Difference Between Constrictive Pericarditis and Tamponade

Both tamponade and constrictive pericarditis (sometimes called cardiac or pericardial tamponade) are disorders affecting the pericardium. It might be difficult to tell the difference between these two pericardial illnesses since they have many similar symptoms. However, some diagnostic tests and treatments can give a more certain diagnosis of the problem.

What is Constrictive Pericarditis?

In constrictive pericarditis, the pericardium gradually becomes thickened and causes the heart to become enlarged. The pericardium, the sac that surrounds the heart, loses its suppleness as a result of this thickening, limiting the heart's ability to expand completely with each breath.

Because the ventricular chambers of the heart are less able to relax under the effects of constriction, diastolic pressures rise, and ventricular pressures rise more quickly. As an added bonus, the typical drop in intrathoracic pressure (chest pressure) that occurs during inspiration (breathing in) does not translate to a similar drop in cardiac pressure. The outcome is a decrease in the volume of the left ventricle's stroke on inspiration due to a decrease in pulmonary venous pressure.

Potential Causes − It might be difficult to determine what is causing constrictive pericarditis. Common reasons include radiation therapy to the chest, persistent infections like TB, and cardiac surgery or damage to the heart (such as a heart attack). Bacterial and viral infections, autoimmune disease complications, medication-related side effects, and some forms of cancer are all possible causes, though they are far less prevalent.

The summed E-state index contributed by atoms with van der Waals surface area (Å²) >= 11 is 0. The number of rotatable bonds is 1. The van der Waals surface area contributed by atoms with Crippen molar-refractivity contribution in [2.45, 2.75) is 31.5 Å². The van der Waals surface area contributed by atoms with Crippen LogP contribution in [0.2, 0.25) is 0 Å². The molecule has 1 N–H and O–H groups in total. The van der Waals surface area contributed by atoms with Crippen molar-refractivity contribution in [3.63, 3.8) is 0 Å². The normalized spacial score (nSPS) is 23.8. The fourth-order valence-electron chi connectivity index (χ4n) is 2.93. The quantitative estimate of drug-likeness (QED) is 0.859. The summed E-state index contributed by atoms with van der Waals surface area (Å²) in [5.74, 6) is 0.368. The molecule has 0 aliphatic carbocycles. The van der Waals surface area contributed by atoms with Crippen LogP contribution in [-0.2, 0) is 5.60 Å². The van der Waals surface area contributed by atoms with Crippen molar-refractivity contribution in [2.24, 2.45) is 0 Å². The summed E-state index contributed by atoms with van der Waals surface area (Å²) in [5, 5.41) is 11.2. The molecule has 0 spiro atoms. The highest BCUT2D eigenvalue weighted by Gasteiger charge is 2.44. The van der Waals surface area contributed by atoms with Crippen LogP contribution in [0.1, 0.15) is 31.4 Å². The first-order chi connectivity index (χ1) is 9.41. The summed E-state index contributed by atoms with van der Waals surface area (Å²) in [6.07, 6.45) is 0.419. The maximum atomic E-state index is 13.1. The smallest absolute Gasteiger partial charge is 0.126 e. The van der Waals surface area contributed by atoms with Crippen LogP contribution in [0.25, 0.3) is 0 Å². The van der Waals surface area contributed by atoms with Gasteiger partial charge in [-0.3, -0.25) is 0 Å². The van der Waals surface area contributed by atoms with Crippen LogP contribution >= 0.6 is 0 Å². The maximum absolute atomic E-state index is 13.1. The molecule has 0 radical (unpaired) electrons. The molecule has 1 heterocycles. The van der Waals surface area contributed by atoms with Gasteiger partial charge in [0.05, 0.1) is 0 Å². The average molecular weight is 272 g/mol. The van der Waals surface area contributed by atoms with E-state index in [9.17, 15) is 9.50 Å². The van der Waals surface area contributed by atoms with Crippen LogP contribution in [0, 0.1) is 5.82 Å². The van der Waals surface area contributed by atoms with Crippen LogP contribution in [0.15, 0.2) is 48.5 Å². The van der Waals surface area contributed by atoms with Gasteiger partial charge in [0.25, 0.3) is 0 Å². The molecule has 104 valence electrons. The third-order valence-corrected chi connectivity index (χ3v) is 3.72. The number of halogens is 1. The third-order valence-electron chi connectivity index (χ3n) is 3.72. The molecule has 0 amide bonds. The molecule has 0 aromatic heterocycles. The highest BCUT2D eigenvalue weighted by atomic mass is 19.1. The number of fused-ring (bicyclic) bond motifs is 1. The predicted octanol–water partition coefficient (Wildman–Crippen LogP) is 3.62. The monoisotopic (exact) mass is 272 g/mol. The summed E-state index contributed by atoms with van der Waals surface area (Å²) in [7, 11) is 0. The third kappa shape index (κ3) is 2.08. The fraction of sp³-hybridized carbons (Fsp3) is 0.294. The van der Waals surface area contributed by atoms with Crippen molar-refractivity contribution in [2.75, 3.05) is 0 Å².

Symptoms − There are some distinctions between the symptoms of constrictive pericarditis and cardiac tamponade, however, the two conditions generally present with very similar signs.

Those who suffer from constrictive pericarditis typically show the following signs and symptoms −

  • Chronic respiratory difficulties that worsen over time.

  • Heightened weariness and frailty.

  • abdominal edema and significant swelling below the ankles.

  • Mild fever.

  • Intense discomfort in the chest.

Diagnosis − Diagnosing restrictive pericarditis can be difficult since its symptoms are similar to those of other cardiac disorders. Because of this difficulty, doctors usually begin by ruling out other possible causes of cardiac problems. Many patients with constrictive pericarditis exhibit indicators (in addition to the aforementioned symptoms), the most prominent of which is Kussmaul's sign. The bulging of the veins in the neck, known as Kussmaul's sign, is a symptom of hypertension. Swollen liver, fluid accumulation, and weak heart sounds are further symptoms.

Additionally, tests are conducted to obtain a diagnosis. The following are some of them 

  • Scans and X-rays (to identify any blood clots and a thick pericardium)

  • Cardiac catheterization (to take samples directly from the heart tissue and perform measurements)

  • Electrocardiogram (to detect electrical irregularities coming from the heart)